1. What is the CR entry for a supine AP abdomen (KUB)?
    perpendicular to the IR at the level of the iliac crests (L4)
  2. What is the CR entry for an upright AP abdomen?
    horizontal entering 2” above the crests
  3. Why would we do an upright abdomen as opposed to a KUB?
    for free air, must include the diaphragm
  4. Why would we do a PA abdomen in place of an AP?
    when the kidneys are not of primary concern, a PA projection greatly reduced pt. gonadal dose
  5. When performing a decubitus abdomen what steps should be taken to ensure fluid levels are accurately demonstrated?
    allow the patient the lay for 5 minutes before the exposure is taken, and wait a couple seconds after exhalation for the exposure to allow fluids to settle
  6. What is the CR entry for a lateral decubitus AP abdomen?
    horizontal, perpendicular to the center of the IR, entering at the level of the iliac crests
  7. What are the main evaluation criteria points for a KUB?
    pubic symphysis to upper abdomen included, proper patient alignment, no patient rotation, soft tissue grays demonstrate necessary anatomy
  8. How should a decubitus abdominal film be marked?
    mark side up
  9. Where should the CR be directed for a cross table decubitus abdomen?
    2 inches above the crest. centered to the vertebral column or top of cassette at axilla
  10. Why must a decubitus abdomen be done on the left side?
    so that air in the fundus is not mistaken for free air
  11. What is the pt. position for a decubitus abdomen?
    pt. lays on L. side, flex knees and extend arms. Allow fluid to settle
  12. a quality abdominal radiograph should demonstrate what anatomy?
    sharply defined psoas muscles, lower border of liver, kidneys, ribs, transverse process of lumbar vertebrae
  13. why is a PA CXR done with a “3-way” abdomen?
    for free air below the diaphragm
  14. why do we avoid doing a right lateral decubitus abdomen?
    free air may be mistaken for air in the fundus of the stomach
  15. Sternal/jugular notch level
    T2 T3
  16. Xiphoid process level
    T9 T10
  17. inferior costal rib margin
    L2 L3
  18. iliac crest level
    L4 L5
  19. ASIS Level
    S1 S2
  20. list the 3 parts of the small intestine
    Duodenum, jejunum, ilium
  21. what portion of the small intestine is considered to be the longest?
  22. Liver:
    lower rectum:
    • Liver: intraperitoneal
    • lower rectum: infraperitoneal
    • Ureters: retroperitoneal
    • Stomach: intraperitoneal
    • Duodenum: retroperitoneal
  23. Gallbladder:
    upper rectum:
    major abdominal blood:
    reproductive organs:
    • Gallbladder: intraperitoneal
    • upper rectum: retroperitoneal
    • major abdominal blood: retroperitoneal
    • reproductive organs: infraperitoneal
    • speen: intraperitoneal
  24. cecum:
    adrenal glands:
    urinary bladder:
    • cecum: intraperitoneal
    • adrenal glands: retroperitoneal
    • urinary bladder: infraperitoneal
    • pancreas: retroperitoneal
    • Duodenum: retroperitoneal
  25. ascending and descending colon:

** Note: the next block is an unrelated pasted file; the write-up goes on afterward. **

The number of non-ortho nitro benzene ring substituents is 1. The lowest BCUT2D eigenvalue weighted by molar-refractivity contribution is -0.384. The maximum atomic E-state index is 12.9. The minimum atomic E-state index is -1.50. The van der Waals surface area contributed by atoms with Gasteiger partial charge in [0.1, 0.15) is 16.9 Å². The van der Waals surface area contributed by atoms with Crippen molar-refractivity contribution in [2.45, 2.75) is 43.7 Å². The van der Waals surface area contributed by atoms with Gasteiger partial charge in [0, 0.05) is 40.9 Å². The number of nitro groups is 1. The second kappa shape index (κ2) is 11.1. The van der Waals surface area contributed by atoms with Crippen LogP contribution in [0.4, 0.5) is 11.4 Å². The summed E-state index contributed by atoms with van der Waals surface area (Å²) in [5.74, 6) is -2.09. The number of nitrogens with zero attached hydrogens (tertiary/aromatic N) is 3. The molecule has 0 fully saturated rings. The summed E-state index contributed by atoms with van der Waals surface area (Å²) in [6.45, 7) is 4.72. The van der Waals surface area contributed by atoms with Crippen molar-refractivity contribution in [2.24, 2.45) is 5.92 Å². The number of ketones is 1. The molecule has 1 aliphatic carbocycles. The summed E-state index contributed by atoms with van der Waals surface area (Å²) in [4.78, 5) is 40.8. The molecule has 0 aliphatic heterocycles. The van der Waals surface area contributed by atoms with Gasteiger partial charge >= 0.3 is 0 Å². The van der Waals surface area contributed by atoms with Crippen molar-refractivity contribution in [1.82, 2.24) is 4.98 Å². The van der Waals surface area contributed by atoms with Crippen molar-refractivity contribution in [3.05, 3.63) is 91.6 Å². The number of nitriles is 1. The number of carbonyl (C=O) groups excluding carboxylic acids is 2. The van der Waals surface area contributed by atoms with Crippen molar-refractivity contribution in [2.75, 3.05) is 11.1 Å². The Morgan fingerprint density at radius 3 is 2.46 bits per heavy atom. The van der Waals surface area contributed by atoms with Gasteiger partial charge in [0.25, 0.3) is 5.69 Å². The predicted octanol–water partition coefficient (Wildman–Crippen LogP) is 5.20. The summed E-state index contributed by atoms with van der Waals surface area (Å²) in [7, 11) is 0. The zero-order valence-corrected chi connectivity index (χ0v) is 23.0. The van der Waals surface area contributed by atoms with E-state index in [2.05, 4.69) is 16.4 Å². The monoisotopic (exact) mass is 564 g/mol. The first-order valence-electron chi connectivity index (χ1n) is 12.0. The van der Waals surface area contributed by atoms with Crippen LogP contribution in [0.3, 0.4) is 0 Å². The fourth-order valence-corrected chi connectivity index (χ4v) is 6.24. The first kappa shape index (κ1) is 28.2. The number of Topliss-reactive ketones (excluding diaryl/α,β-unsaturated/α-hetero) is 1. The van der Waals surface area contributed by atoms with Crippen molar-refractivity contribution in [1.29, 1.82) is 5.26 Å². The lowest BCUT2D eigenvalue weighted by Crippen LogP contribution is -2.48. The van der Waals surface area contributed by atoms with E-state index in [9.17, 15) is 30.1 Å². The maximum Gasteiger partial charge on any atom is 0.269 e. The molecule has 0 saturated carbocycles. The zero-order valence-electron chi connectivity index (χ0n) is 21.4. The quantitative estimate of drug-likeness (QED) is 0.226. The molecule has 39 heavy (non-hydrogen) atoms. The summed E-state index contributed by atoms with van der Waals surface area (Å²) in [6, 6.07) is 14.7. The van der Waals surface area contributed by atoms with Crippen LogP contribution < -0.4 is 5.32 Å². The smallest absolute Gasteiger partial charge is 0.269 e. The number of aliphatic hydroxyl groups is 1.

sigmoid colon
    female parts:
    • ascending and descending colon: retroperitoneal
    • jejunum:intraperitoneal
    • sigmoid: intraperitoneal
    • kidneys: retroperitoneal
    • female parts: infraperitoneal
    • ileum: intraperitoneal
  26. what stabilizes and and supports the small intestine?
  27. which one of the following structures is a double fold of peritoneum that connects the transverse colon to the greater curvature of the stomach?
    Greater Omentum
  28. the pancreas is located anterior or posterior to the stomach?
  29. vermiform is located _____________ of the cecum?
    posterior and medially
  30. what causes voluntary motion and how can you prevent it?
    patient breathing, and patient movement of during exposures can be prevented by careful breathing instructions
  31. what causes involuntary motion and how to stop it?
    peristalsis- and short exposure time
  32. what is ascites?
    abnormal accumulation of fluid in peritoneal cavity
  33. how do you exam the gallbladder?
  34. rotation can be determined on a KUB radiograph by the loss of symmetric appearance?
    • obturator foramina
    • flared ala wings
    • ischial spine
    • outer rib margin
  35. if left side is narrowed what side are you on?
    right side
  36. if your left side is flared what side are you on
    left side
  37. A patient with a history of ascites com to the radiology department. Which one of the following positions best demonstrates this condition?
    Erect AP abdomin
  38. double walled membrane lining the abdominal cavity is called
  39. which of the following soft tissue structures are seen on a properly exposed KUB?
  40. which of the following soft tissues structures are seen properly exposed KUB?
    Psoas Muscles
  41. the junction of the small and large intestine?
    ileocecal valve
  42. cecum:
    R Colic Flexure:
    Sigmoid Colon:
    • cecum: RLQ
    • Liver: RUQ
    • Spleen: LUQ
    • Stomach: LUQ
    • R Colic Flexure: RUQ
    • Sigmoid Colon: LLQ
    • Appendix: RLQ
    • Pancreas: RUQ LUQ
    • Gallbladder: RUQ
  43. what structure stores and releases bile?
  44. what structure connects the small intestine to the posterior abdominal wall?
  45. the kidneys are connected to the bladder by?
  46. which specific decubitus position of the abdomen should be used in an acute abdomen series if the patient cannot stand?
    Left Lateral decubitus
  47. abdominal projections are taken upon inspiration or expiration?
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